Does the EU value emissions over human rights?

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Appeared in European Voice
The European Commission was wrongheaded when, in October, it singled out oil extracted from Canada's ‘tar sands' by proposing a higher carbon-emissions value for it than for other sources of fossil fuel.

Given that very little Canadian oil currently makes its way to Europe, labelling it as ‘dirty' would be largely symbolic. But such a designation would matter: it would muddy the issues that now surround extraction of Canadian oil and inflame trade tensions. It could also, in the longer term, lead to more imports from countries that are not paragons of civil, political and economic rights.

But first, some background that, while not the basis for the Commission's proposal, has affected the mood music, to the detriment of debate.

For one, the oft-used term ‘tar sands' is incorrect. Tar originates from distilling coal. Canada's oil comes from clay sand, through two processes that are cleaner than distilling coal. In the traditional method, oil is extracted through mining that scars the landscape. The oil is then separated from the sand using heat. This approach, however, is in decline and accounts for only 20 per cent of oil extracted from Canada's oil sands. The rest is ‘steamed' out of the ground through a process that resembles conventional oil drilling. The impact of oil sands on Canada's landscape is therefore falling.

The proposed EU action, though, is based on greenhouse-gas emissions. According to a study by IHS-Cambridge Energy Research, oil derived from sand emits as much as Nigerian or Venezuelan crude oil, but six per cent more than the average crude oil consumed in the US.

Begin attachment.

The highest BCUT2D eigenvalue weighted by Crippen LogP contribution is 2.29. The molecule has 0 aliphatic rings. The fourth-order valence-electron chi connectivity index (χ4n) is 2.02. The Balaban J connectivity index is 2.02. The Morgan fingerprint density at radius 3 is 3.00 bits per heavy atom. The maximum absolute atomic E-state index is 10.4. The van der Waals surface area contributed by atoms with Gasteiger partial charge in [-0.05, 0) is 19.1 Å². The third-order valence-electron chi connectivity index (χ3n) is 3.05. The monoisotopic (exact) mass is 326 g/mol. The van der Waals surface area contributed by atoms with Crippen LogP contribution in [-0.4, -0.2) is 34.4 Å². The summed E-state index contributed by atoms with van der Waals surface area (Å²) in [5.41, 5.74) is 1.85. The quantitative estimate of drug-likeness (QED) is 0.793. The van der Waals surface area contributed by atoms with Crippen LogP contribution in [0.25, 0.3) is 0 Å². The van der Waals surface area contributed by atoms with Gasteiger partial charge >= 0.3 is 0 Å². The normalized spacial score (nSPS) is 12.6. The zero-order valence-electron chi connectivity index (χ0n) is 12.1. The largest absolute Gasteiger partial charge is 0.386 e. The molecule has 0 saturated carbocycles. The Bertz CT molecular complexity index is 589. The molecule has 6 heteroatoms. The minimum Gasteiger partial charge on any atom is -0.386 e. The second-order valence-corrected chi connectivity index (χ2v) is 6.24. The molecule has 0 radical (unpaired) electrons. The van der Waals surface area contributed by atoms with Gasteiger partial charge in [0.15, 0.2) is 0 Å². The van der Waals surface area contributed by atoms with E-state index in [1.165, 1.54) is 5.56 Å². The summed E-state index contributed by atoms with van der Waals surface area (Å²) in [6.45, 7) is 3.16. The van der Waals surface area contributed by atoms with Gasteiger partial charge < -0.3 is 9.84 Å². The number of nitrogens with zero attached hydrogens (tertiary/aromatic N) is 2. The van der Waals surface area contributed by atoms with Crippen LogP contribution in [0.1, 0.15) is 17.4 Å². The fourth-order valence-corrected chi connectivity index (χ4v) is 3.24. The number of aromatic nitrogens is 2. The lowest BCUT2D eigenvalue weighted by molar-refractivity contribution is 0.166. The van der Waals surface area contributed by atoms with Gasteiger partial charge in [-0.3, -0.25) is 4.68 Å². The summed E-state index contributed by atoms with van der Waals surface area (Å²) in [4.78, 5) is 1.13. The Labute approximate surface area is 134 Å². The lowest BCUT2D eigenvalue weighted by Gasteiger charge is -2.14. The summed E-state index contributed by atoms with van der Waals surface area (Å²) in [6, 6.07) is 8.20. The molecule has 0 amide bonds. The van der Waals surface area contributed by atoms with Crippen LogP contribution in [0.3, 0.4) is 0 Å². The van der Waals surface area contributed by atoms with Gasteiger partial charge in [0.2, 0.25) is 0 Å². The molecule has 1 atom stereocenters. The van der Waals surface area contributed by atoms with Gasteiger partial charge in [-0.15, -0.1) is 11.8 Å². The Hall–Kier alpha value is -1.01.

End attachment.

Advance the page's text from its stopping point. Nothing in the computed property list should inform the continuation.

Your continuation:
This difference is small and rendered less significant still by a point that the Commission misses: most emissions come not during extraction but during usage. As IHS-Cambridge noted, “70 per cent to 80 per cent of the greenhouse-gas emissions come from the combustion of the fuel in an engine, so the vast majority of emissions remain the same whether the oil comes from west Africa, Latin America or Canada”.

Set against these small, theoretical environmental gains are three very real considerations: demand, security and human rights.

Global demand for oil will rise from 89.2 million barrels per day now to 99 million barrels per day in 2035, according to the International Energy Agency (IEA). The IEA also predicts that unconventional oil – such as Canada's oil sands – will play “an increasingly important role in world oil supply through to 2035, regardless of what governments do to curb demand”.

For Europe, the question is not whether the world will use more oil, but where it will come from?

Oil's origin should matter for Europeans who care about their own security and about others' human rights. Canada, unlike most oil-exporting countries, is politically stable and has a superb human-rights record – unlike, say, Iran, Saudi Arabia or Venezuela. But since European industry faces obligations to reduce its carbon footprint, rather than its human-rights footprint, the Commission's proposal will encourage Europe to focus on the former at the expense of the latter.

Lastly, the Commission's directive is not worth a trade clash with one of Europe's best partners.

Canadian Prime Minister Stephen Harper and his government have hinted quite clearly that Canada may complain to the World Trade Organization if Canadian oil sands are labelled ‘dirty,' arguing that the designation is protectionism under another guise.

Even if the dispute does not deteriorate to that level, an EU directive that discriminates against Canada's oil would add a complication to talks on a comprehensive EU-Canada free-trade agreement.

Stated bluntly, the EU's directive would send this unfortunate signal: human-rights issues and progress in open trade matter less than marginal differences in greenhouse-gas emissions.

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